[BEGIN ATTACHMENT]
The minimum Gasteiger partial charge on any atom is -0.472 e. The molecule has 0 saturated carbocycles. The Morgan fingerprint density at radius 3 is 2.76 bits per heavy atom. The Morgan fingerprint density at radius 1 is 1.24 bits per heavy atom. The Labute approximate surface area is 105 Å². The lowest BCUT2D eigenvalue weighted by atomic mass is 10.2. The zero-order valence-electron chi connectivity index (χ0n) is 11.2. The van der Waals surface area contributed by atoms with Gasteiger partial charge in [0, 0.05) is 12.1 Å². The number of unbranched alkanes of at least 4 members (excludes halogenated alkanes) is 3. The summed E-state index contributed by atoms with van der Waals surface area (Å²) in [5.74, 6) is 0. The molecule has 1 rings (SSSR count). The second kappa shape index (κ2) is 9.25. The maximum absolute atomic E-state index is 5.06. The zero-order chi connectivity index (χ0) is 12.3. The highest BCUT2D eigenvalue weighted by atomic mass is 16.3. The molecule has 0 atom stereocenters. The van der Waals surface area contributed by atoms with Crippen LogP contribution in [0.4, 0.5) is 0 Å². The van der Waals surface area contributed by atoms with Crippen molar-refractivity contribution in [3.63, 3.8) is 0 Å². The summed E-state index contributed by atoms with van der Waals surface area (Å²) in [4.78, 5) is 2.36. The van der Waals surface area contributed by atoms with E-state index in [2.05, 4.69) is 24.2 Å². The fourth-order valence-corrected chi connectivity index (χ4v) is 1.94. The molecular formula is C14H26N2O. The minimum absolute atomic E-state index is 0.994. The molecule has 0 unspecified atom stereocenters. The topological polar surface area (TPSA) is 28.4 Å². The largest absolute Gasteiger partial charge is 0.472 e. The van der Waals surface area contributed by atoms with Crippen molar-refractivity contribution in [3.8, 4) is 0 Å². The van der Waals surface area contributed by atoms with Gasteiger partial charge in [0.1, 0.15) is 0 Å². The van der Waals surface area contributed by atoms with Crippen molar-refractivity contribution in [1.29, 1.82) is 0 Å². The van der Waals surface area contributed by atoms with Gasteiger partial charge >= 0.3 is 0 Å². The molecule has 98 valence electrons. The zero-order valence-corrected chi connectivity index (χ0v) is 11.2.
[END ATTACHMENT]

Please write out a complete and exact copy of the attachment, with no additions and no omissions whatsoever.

The minimum Gasteiger partial charge on any atom is -0.472 e. The molecule has 0 saturated carbocycles. The Morgan fingerprint density at radius 3 is 2.76 bits per heavy atom. The Morgan fingerprint density at radius 1 is 1.24 bits per heavy atom. The Labute approximate surface area is 105 Å². The lowest BCUT2D eigenvalue weighted by atomic mass is 10.2. The zero-order valence-electron chi connectivity index (χ0n) is 11.2. The van der Waals surface area contributed by atoms with Gasteiger partial charge in [0, 0.05) is 12.1 Å². The number of unbranched alkanes of at least 4 members (excludes halogenated alkanes) is 3. The summed E-state index contributed by atoms with van der Waals surface area (Å²) in [5.74, 6) is 0. The molecule has 1 rings (SSSR count). The second kappa shape index (κ2) is 9.25. The maximum absolute atomic E-state index is 5.06. The zero-order chi connectivity index (χ0) is 12.3. The highest BCUT2D eigenvalue weighted by atomic mass is 16.3. The molecule has 0 atom stereocenters. The van der Waals surface area contributed by atoms with Crippen LogP contribution in [0.4, 0.5) is 0 Å². The van der Waals surface area contributed by atoms with Crippen molar-refractivity contribution in [3.63, 3.8) is 0 Å². The summed E-state index contributed by atoms with van der Waals surface area (Å²) in [4.78, 5) is 2.36. The van der Waals surface area contributed by atoms with E-state index in [2.05, 4.69) is 24.2 Å². The fourth-order valence-corrected chi connectivity index (χ4v) is 1.94. The molecular formula is C14H26N2O. The minimum absolute atomic E-state index is 0.994. The molecule has 0 unspecified atom stereocenters. The topological polar surface area (TPSA) is 28.4 Å². The largest absolute Gasteiger partial charge is 0.472 e. The van der Waals surface area contributed by atoms with Crippen molar-refractivity contribution in [3.8, 4) is 0 Å². The van der Waals surface area contributed by atoms with Gasteiger partial charge in [0.1, 0.15) is 0 Å². The van der Waals surface area contributed by atoms with Crippen molar-refractivity contribution in [1.29, 1.82) is 0 Å². The van der Waals surface area contributed by atoms with Gasteiger partial charge >= 0.3 is 0 Å². The molecule has 98 valence electrons. The zero-order valence-corrected chi connectivity index (χ0v) is 11.2.